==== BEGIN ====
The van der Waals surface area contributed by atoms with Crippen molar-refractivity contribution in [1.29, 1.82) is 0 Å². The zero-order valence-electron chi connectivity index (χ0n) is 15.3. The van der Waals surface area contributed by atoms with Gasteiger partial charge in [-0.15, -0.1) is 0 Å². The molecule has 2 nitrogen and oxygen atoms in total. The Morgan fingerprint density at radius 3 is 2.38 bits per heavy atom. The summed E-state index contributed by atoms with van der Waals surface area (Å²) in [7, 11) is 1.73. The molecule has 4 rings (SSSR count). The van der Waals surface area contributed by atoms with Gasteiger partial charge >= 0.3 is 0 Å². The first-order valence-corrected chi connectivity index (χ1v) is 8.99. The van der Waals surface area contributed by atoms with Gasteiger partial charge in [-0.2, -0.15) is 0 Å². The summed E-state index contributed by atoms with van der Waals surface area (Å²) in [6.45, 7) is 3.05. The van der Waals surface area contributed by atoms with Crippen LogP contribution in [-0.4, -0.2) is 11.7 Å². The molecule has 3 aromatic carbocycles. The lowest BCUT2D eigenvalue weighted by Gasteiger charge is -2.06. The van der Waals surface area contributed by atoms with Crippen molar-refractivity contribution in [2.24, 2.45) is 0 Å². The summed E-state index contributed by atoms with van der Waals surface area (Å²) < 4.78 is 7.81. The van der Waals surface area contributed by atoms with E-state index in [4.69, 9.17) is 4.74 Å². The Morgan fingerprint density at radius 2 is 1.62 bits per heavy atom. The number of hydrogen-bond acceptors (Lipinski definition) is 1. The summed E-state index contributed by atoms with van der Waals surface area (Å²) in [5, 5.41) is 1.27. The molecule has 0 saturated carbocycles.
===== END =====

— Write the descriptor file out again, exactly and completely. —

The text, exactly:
The van der Waals surface area contributed by atoms with Crippen molar-refractivity contribution in [1.29, 1.82) is 0 Å². The zero-order valence-electron chi connectivity index (χ0n) is 15.3. The van der Waals surface area contributed by atoms with Gasteiger partial charge in [-0.15, -0.1) is 0 Å². The molecule has 2 nitrogen and oxygen atoms in total. The Morgan fingerprint density at radius 3 is 2.38 bits per heavy atom. The summed E-state index contributed by atoms with van der Waals surface area (Å²) in [7, 11) is 1.73. The molecule has 4 rings (SSSR count). The van der Waals surface area contributed by atoms with Gasteiger partial charge >= 0.3 is 0 Å². The first-order valence-corrected chi connectivity index (χ1v) is 8.99. The van der Waals surface area contributed by atoms with Gasteiger partial charge in [-0.2, -0.15) is 0 Å². The summed E-state index contributed by atoms with van der Waals surface area (Å²) in [6.45, 7) is 3.05. The van der Waals surface area contributed by atoms with Crippen LogP contribution in [-0.4, -0.2) is 11.7 Å². The molecule has 3 aromatic carbocycles. The lowest BCUT2D eigenvalue weighted by Gasteiger charge is -2.06. The van der Waals surface area contributed by atoms with Crippen molar-refractivity contribution in [2.24, 2.45) is 0 Å². The summed E-state index contributed by atoms with van der Waals surface area (Å²) < 4.78 is 7.81. The van der Waals surface area contributed by atoms with E-state index in [4.69, 9.17) is 4.74 Å². The Morgan fingerprint density at radius 2 is 1.62 bits per heavy atom. The number of hydrogen-bond acceptors (Lipinski definition) is 1. The summed E-state index contributed by atoms with van der Waals surface area (Å²) in [5, 5.41) is 1.27. The molecule has 0 saturated carbocycles.